> Posted by Susy Cheston, Senior Advisor, CFI
Of the 700 million new accounts that the Global Findex reports were opened from 2011 to 2014:
- Banks and other financial institutions accounted for 550 million;
- Mobile network operators accounted for 100-240 million, depending on your source and methodology;
- Microfinance institutions accounted for 50 million.
These numbers are rough and involve some overlap—but they point to the continued importance of commercial banks in financial inclusion. Put another way, of the 3.2 billion accounts reported in the 2014 Findex, 3.1 billion were accounts with a financial institution.
That’s why I was so interested in hearing what the commercial bankers had to say at an Institute of International Finance (IIF) roundtable held in Lima on October 9 alongside the International Monetary Fund (IMF) / World Bank meetings. The strategies they discussed for reaching the BoP were not new to those immersed in the financial inclusion world, but it was heartening to hear their commitment to putting those strategies into operation. Here are a few of the points from the discussion:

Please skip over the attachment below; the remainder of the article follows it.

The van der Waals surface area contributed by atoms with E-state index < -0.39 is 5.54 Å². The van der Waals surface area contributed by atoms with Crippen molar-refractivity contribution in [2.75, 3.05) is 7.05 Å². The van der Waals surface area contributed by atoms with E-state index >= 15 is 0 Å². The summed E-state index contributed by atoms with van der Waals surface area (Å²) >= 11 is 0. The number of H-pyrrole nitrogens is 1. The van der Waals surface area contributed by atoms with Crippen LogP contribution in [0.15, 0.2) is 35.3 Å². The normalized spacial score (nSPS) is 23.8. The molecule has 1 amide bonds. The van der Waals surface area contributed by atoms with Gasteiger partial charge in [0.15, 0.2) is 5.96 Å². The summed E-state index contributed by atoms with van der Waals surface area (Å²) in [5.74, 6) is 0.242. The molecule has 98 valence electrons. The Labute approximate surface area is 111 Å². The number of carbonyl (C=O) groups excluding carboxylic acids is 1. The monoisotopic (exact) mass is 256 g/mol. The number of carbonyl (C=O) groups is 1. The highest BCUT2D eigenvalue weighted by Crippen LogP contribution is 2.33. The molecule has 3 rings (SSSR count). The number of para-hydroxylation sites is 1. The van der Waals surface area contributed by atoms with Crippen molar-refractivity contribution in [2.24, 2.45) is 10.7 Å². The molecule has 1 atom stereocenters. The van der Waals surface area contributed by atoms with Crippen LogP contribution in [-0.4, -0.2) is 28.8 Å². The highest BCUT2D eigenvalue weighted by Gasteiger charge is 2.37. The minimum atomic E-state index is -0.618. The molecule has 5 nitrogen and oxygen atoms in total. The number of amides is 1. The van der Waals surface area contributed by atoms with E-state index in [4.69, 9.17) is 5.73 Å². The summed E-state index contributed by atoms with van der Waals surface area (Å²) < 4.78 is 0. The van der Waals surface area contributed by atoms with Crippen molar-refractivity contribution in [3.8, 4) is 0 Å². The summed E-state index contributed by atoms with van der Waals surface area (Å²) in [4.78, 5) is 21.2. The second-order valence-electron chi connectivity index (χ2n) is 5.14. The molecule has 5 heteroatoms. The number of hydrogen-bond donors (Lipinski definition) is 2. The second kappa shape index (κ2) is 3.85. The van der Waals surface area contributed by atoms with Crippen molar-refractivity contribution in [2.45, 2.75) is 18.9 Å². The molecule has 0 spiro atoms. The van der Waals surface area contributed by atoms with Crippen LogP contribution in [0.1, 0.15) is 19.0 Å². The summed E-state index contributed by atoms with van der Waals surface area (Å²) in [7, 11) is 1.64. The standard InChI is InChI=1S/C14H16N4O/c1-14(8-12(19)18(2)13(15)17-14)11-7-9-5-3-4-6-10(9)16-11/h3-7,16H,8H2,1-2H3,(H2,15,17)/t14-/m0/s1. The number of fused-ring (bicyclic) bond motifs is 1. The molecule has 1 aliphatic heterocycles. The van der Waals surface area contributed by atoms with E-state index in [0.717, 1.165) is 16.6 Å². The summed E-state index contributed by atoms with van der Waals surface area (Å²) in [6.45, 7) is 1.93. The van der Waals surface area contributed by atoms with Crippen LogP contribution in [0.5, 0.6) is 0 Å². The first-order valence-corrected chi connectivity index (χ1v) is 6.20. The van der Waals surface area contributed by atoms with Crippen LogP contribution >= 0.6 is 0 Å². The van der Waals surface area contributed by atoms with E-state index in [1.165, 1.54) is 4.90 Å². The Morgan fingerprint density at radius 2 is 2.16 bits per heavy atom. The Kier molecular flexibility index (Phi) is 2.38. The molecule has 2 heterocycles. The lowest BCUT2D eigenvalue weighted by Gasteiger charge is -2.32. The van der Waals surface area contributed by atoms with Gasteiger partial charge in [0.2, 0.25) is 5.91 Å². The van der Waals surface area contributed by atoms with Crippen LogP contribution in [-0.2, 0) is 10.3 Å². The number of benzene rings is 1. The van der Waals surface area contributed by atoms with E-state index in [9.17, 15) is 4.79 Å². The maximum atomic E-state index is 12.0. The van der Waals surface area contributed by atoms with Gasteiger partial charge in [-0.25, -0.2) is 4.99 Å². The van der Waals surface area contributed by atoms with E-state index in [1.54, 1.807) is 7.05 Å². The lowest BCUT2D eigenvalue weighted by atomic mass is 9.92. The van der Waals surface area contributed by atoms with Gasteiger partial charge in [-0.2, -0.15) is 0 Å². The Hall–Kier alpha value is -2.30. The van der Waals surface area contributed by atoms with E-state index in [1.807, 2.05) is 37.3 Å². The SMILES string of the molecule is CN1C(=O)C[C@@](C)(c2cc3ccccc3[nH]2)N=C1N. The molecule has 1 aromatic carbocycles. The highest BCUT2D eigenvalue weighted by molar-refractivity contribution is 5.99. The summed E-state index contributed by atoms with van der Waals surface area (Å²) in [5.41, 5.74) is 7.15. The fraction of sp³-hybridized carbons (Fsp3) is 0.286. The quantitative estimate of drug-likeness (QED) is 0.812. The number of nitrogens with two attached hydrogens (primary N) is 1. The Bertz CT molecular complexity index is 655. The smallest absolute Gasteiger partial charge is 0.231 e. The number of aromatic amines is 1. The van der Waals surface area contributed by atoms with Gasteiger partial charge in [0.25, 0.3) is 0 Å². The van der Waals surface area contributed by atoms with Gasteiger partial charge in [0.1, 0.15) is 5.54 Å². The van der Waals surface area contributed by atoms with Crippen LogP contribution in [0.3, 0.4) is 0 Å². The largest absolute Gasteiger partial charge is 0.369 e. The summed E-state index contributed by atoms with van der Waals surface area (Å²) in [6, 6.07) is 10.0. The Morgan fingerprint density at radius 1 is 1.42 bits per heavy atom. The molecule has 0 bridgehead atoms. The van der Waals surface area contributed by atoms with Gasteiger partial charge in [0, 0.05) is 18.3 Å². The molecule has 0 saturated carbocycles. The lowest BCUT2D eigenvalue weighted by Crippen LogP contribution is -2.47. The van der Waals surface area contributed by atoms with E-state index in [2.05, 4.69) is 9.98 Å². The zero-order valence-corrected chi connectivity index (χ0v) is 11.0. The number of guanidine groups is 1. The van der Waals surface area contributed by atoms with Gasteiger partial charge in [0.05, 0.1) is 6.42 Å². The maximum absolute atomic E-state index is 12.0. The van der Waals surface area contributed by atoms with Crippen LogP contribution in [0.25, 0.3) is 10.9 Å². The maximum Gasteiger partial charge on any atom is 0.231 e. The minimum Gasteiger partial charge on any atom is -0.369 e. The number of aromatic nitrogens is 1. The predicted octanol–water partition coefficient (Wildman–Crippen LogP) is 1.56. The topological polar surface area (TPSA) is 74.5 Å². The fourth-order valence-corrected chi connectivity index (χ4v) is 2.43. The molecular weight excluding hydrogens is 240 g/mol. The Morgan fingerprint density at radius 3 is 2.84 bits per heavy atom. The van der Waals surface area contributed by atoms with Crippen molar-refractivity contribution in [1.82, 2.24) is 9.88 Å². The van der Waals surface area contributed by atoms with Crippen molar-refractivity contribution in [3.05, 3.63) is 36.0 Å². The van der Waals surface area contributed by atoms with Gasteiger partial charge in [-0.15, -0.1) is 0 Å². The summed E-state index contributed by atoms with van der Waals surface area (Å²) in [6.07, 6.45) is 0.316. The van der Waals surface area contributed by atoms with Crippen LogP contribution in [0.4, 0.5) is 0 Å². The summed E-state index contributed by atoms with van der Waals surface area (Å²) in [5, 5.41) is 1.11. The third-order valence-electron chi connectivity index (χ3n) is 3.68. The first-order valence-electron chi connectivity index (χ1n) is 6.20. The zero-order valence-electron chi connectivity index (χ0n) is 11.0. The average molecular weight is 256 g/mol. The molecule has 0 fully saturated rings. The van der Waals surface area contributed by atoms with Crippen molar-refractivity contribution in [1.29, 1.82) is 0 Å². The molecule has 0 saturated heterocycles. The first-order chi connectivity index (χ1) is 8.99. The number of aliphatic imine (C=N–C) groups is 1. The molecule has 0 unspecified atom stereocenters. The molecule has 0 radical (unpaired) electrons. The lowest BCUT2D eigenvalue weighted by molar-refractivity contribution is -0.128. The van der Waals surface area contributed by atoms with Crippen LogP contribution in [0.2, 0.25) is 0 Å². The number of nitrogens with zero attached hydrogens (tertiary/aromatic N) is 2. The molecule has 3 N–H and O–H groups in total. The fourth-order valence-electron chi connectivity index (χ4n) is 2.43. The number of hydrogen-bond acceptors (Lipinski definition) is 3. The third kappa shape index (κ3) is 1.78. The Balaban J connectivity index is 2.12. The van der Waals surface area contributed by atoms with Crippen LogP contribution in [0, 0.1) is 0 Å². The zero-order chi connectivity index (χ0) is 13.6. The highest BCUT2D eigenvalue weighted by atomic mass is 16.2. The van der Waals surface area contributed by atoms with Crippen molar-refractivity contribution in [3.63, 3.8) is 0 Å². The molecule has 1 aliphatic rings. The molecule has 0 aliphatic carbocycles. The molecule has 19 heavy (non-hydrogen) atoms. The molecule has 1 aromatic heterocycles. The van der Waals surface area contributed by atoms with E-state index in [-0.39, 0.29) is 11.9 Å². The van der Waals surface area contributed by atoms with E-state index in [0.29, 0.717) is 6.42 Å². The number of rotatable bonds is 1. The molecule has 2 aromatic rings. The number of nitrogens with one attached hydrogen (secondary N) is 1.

Use data to understand customers. Now more than ever, there is a wealth of available data to help us better understand customers at the base of the pyramid. These new customer insights are opening up new practices – from on-boarding, to cross-selling, to risk management. Data analytics can also enable cost reductions on credit and insurance. For example, ecommerce platforms for small manufacturers can facilitate credit offers and then arrange for automatic repayment from the ecommerce activity itself. This innovative use of data allows financing at half the cost.
> Posted by David Tuesta, BBVA, and Sonja E. Kelly, CFI
A Spanish-language version of this post follows the English-language version.
YOU are a beneficiary of data. The materials in those shoes you are wearing were chosen over other materials because of data on cost, durability, and consumer opinion. When you go to the supermarket, you can easily find the chocolate bars because data told company marketers that if the chocolate bars are at the front of the store, consumers will be more likely to buy them. When you use public transportation, the fare you pay is based on data on the cost of the system and estimates of how many riders there will be.